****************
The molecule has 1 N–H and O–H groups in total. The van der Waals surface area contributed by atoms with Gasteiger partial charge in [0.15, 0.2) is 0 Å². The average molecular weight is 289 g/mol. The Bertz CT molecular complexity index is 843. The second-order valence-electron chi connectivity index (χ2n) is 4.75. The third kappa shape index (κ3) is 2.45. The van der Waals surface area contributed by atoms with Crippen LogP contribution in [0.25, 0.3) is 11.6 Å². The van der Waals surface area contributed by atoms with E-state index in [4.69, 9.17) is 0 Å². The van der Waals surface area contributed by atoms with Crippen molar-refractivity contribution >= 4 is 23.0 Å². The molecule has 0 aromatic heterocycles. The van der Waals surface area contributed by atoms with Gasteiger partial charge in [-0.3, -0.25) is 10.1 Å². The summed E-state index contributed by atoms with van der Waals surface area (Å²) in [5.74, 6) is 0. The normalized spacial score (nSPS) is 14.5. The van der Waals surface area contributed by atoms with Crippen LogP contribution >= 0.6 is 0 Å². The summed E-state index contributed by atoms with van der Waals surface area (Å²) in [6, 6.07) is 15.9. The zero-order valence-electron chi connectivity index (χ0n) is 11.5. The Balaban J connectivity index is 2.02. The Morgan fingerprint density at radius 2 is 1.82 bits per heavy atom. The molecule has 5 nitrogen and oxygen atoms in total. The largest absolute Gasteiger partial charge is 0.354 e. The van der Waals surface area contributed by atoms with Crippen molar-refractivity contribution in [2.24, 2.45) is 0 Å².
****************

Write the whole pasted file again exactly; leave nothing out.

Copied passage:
The molecule has 1 N–H and O–H groups in total. The van der Waals surface area contributed by atoms with Gasteiger partial charge in [0.15, 0.2) is 0 Å². The average molecular weight is 289 g/mol. The Bertz CT molecular complexity index is 843. The second-order valence-electron chi connectivity index (χ2n) is 4.75. The third kappa shape index (κ3) is 2.45. The van der Waals surface area contributed by atoms with Crippen LogP contribution in [0.25, 0.3) is 11.6 Å². The van der Waals surface area contributed by atoms with E-state index in [4.69, 9.17) is 0 Å². The van der Waals surface area contributed by atoms with Crippen molar-refractivity contribution >= 4 is 23.0 Å². The molecule has 0 aromatic heterocycles. The van der Waals surface area contributed by atoms with Gasteiger partial charge in [-0.3, -0.25) is 10.1 Å². The summed E-state index contributed by atoms with van der Waals surface area (Å²) in [5.74, 6) is 0. The normalized spacial score (nSPS) is 14.5. The van der Waals surface area contributed by atoms with Crippen LogP contribution >= 0.6 is 0 Å². The summed E-state index contributed by atoms with van der Waals surface area (Å²) in [6, 6.07) is 15.9. The zero-order valence-electron chi connectivity index (χ0n) is 11.5. The Balaban J connectivity index is 2.02. The Morgan fingerprint density at radius 2 is 1.82 bits per heavy atom. The molecule has 5 nitrogen and oxygen atoms in total. The largest absolute Gasteiger partial charge is 0.354 e. The van der Waals surface area contributed by atoms with Crippen molar-refractivity contribution in [2.24, 2.45) is 0 Å².